Classroom zoo

SOUTH DAYTON – Although the zoo may be over 50 miles away, students in the third-grade classes at Pine Valley Elementary were able to view the animals with some help from technology.

The students participated in a virtual zoo visit with Rebecca Balk, long distance coordinator for the zoo, on two separate occasions. Balk first described to the students what instinct and learned behaviors are for the animals at the zoo. Students were able to watch the gorilla camera located inside the zoo as an example. Gorillas use their hands to feed themselves which is an example of instinctual behavior.

“Since gorillas have thumbs, they can pick up their food,” Balk said.

Balk told the students learned behaviors are behaviors the animals are taught by their mothers such as learning how to hunt prey.

Behavior is also influenced by the animal’s surroundings and adapting to those surroundings. Balk talked about the Indian rhinoceros and how a female will protect her baby. The female rhinoceros will make noises and charge at intruders with her horn to protect a baby rhinoceros.

Since animals are not in their natural habitat while at the zoo, zookeepers try to simulate their natural habitat. In order for the animals to keep entertained in their living spaces, enrichments are provided. According to Balk, an enrichment can be a new treat, toy or interesting food to give to the animals. The gorillas at the zoo are often given enrichments.

“A burlap bag, a sheet or towel is an example of an enrichment,” Balk said.

Following the first virtual zoo visit, each third-grade class was assigned an enrichment to make for their respective animal. The animals assigned were the Asian elephant, tenrec, blue and gold macaw and three banded armadillos. For the second virtual zoo visit, students had to research the animals and give Balk basic facts about the animals including location, natural behaviors, diet and what the animal looks like.

Each class will make an enrichment for the Asian elephant as well as one of the smaller animals. For the elephant, students will make an elephant box consisting of fruit, peanut butter and cereal in a cardboard box. Balk said any type of cereal is acceptable for the elephants.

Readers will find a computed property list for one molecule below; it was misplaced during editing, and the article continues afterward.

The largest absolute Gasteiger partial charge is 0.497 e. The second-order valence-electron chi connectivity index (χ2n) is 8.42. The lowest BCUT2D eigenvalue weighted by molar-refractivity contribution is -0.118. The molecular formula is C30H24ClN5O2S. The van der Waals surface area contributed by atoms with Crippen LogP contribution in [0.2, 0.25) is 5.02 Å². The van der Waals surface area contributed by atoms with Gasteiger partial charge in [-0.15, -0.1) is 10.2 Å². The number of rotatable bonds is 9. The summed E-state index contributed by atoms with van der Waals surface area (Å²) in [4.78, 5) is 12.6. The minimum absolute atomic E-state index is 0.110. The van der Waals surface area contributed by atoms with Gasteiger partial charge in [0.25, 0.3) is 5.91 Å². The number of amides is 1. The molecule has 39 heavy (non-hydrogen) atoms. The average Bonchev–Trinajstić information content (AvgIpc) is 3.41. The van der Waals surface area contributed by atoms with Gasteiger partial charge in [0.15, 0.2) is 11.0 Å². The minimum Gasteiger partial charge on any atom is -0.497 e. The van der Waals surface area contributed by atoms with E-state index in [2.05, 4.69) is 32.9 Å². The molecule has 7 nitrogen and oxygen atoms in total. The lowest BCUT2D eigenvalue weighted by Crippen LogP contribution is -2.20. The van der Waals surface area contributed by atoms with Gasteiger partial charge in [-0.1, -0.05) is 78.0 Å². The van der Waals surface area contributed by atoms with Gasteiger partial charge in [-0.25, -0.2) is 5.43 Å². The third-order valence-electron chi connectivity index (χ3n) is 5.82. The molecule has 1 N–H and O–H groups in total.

“A general rule for the elephants is if it’s found on the shelves of Wegmans, it’s safe for the elephants to eat,” she said.

For the three banded armadillos and the tenrec, students will be making boxes for the animals to play and burrow in. Each box will be filled with sand provided by the zoo as well as newspapers. Balk stressed the boxes must be one to two inches in height since both animals have short legs and would not be able to climb into anything higher. For the blue and gold macaw, students will be making a spinning treat tube which will be made out of toilet paper tubes, rope and will have parrot treats inserted at the zoo. Balk said the birds love to play with new toys.

The students will get to see the animals up close and present their enrichments while visiting the zoo on June 12. Pine Valley has done the virtual zoo visits for over 10 years with the third-grade class. The classes involved are students of teachers Rose Park, Christina Lyndsley and Kirsten Lewis. For more information on zoo distance learning programs, visit

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